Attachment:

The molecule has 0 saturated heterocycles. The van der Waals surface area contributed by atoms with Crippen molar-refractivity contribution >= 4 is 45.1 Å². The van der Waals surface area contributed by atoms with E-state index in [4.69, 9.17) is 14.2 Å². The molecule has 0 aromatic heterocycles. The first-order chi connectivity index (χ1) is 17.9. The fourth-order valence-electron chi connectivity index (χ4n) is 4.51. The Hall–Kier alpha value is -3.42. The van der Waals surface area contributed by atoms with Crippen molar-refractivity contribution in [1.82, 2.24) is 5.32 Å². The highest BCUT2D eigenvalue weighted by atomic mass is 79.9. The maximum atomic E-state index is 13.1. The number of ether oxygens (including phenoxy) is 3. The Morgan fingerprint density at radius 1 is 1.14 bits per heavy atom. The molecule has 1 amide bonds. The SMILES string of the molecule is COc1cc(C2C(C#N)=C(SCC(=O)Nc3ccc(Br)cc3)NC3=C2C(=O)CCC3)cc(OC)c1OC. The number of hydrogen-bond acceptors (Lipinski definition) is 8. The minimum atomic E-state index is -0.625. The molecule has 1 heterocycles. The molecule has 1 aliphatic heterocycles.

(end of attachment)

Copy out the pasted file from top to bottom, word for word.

The molecule has 0 saturated heterocycles. The van der Waals surface area contributed by atoms with Crippen molar-refractivity contribution >= 4 is 45.1 Å². The van der Waals surface area contributed by atoms with E-state index in [4.69, 9.17) is 14.2 Å². The molecule has 0 aromatic heterocycles. The first-order chi connectivity index (χ1) is 17.9. The fourth-order valence-electron chi connectivity index (χ4n) is 4.51. The Hall–Kier alpha value is -3.42. The van der Waals surface area contributed by atoms with Crippen molar-refractivity contribution in [1.82, 2.24) is 5.32 Å². The highest BCUT2D eigenvalue weighted by atomic mass is 79.9. The maximum atomic E-state index is 13.1. The number of ether oxygens (including phenoxy) is 3. The Morgan fingerprint density at radius 1 is 1.14 bits per heavy atom. The molecule has 1 amide bonds. The SMILES string of the molecule is COc1cc(C2C(C#N)=C(SCC(=O)Nc3ccc(Br)cc3)NC3=C2C(=O)CCC3)cc(OC)c1OC. The number of hydrogen-bond acceptors (Lipinski definition) is 8. The minimum atomic E-state index is -0.625. The molecule has 1 heterocycles. The molecule has 1 aliphatic heterocycles.